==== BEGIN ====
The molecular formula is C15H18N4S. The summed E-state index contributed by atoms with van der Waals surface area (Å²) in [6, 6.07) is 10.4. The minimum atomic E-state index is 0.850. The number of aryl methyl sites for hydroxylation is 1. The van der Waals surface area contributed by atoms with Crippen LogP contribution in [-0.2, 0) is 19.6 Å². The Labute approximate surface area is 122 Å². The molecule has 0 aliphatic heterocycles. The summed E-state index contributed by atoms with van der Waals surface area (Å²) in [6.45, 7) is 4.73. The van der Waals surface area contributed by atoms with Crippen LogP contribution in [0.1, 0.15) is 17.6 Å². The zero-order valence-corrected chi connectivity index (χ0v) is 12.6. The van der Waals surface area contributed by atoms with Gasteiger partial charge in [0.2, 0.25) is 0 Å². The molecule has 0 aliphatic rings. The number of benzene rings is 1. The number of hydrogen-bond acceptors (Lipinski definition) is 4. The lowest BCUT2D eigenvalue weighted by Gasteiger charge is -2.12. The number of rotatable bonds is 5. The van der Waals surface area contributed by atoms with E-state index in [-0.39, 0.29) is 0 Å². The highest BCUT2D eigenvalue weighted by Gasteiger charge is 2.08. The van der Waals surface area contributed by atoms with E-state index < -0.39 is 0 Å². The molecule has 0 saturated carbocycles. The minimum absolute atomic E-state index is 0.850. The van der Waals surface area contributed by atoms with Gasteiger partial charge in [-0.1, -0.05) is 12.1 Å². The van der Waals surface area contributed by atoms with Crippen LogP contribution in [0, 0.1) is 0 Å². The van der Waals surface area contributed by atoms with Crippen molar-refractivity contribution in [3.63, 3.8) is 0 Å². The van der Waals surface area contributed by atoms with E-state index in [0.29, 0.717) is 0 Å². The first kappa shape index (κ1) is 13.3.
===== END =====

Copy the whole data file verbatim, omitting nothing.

The molecular formula is C15H18N4S. The summed E-state index contributed by atoms with van der Waals surface area (Å²) in [6, 6.07) is 10.4. The minimum atomic E-state index is 0.850. The number of aryl methyl sites for hydroxylation is 1. The van der Waals surface area contributed by atoms with Crippen LogP contribution in [-0.2, 0) is 19.6 Å². The Labute approximate surface area is 122 Å². The molecule has 0 aliphatic heterocycles. The summed E-state index contributed by atoms with van der Waals surface area (Å²) in [6.45, 7) is 4.73. The van der Waals surface area contributed by atoms with Crippen LogP contribution in [0.1, 0.15) is 17.6 Å². The zero-order valence-corrected chi connectivity index (χ0v) is 12.6. The van der Waals surface area contributed by atoms with Gasteiger partial charge in [0.2, 0.25) is 0 Å². The molecule has 0 aliphatic rings. The number of benzene rings is 1. The number of hydrogen-bond acceptors (Lipinski definition) is 4. The lowest BCUT2D eigenvalue weighted by Gasteiger charge is -2.12. The number of rotatable bonds is 5. The van der Waals surface area contributed by atoms with E-state index in [-0.39, 0.29) is 0 Å². The highest BCUT2D eigenvalue weighted by Gasteiger charge is 2.08. The van der Waals surface area contributed by atoms with E-state index < -0.39 is 0 Å². The molecule has 0 saturated carbocycles. The minimum absolute atomic E-state index is 0.850. The van der Waals surface area contributed by atoms with Gasteiger partial charge in [-0.1, -0.05) is 12.1 Å². The van der Waals surface area contributed by atoms with Crippen LogP contribution in [0, 0.1) is 0 Å². The van der Waals surface area contributed by atoms with Crippen molar-refractivity contribution in [3.63, 3.8) is 0 Å². The van der Waals surface area contributed by atoms with E-state index in [0.29, 0.717) is 0 Å². The first kappa shape index (κ1) is 13.3.